The Price of Friendship

The Elephant in the Brain by Kevin Simler and Robin Hanson suggests that our self-interest drives a lot more of our behavior than we would like to admit. No matter what we are doing or what we are up to, part of our brain is active in looking at how we can maximize the world in our own interest. It isn’t always pretty, but it is constantly happening and if we are not aware of it or choose not to believe that we are driven by self-interest, we will continually be frustrated by the world and confused by our actions and the actions of others.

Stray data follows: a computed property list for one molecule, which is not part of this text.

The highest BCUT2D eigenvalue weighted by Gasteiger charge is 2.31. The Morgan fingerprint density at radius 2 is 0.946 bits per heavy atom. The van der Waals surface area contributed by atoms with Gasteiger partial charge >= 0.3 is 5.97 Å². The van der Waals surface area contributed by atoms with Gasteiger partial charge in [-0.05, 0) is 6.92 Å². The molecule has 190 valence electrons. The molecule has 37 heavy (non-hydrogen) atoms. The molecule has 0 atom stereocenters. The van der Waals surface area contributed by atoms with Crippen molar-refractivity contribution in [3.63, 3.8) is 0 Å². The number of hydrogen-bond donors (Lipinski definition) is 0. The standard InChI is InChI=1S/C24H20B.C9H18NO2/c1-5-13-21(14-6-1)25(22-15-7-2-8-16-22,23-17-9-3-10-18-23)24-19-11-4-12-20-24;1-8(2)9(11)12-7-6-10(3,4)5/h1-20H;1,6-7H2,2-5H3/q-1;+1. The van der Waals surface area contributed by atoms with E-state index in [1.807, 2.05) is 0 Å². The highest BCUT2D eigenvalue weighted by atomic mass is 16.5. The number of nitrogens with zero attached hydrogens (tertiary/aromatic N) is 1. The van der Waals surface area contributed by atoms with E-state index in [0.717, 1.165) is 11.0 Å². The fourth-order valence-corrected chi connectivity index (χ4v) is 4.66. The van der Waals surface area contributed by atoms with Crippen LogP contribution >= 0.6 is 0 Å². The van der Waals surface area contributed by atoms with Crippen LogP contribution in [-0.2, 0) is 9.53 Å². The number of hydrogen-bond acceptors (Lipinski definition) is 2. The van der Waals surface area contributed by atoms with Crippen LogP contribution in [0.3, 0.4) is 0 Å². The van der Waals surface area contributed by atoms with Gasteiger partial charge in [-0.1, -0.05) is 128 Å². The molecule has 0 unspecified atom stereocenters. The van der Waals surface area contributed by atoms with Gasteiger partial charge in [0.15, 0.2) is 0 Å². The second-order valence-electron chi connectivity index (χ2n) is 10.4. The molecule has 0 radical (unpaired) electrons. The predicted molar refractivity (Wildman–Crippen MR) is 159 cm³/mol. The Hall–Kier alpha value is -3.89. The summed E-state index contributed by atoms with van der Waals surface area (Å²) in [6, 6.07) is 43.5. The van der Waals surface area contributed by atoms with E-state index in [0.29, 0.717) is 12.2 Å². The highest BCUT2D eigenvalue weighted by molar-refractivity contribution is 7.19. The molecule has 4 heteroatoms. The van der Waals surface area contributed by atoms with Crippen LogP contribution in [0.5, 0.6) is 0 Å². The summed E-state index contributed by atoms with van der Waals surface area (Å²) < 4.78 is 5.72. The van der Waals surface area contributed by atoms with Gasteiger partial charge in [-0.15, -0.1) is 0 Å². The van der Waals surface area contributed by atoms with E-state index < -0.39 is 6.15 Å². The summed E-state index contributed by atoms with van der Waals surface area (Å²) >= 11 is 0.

Friendship is one of the areas where Hanson and Simler find our self-interest acting in a way we would rather not think about. When we learn new things, build up skills, and gain new social connections, we make ourselves a better potential friend for other people. The more friends and allies we have, the more likely we will gain some sort of social assistance that will eventually help us in a self-interested way. This part of us likely originated when we lived in small political tribes with only a handful of potential mates. In order for our ancestors to be selected, they had to show they had something valuable to offer the tribe, and they had to be in high enough regard socially to be an acceptable mate. Simler and Hanson ask what happens if we look at friendships through a zero-sum lens, as our minds tend to do, where we rank everyone we interact with and apply some type of value to each person’s time and friendship. They write,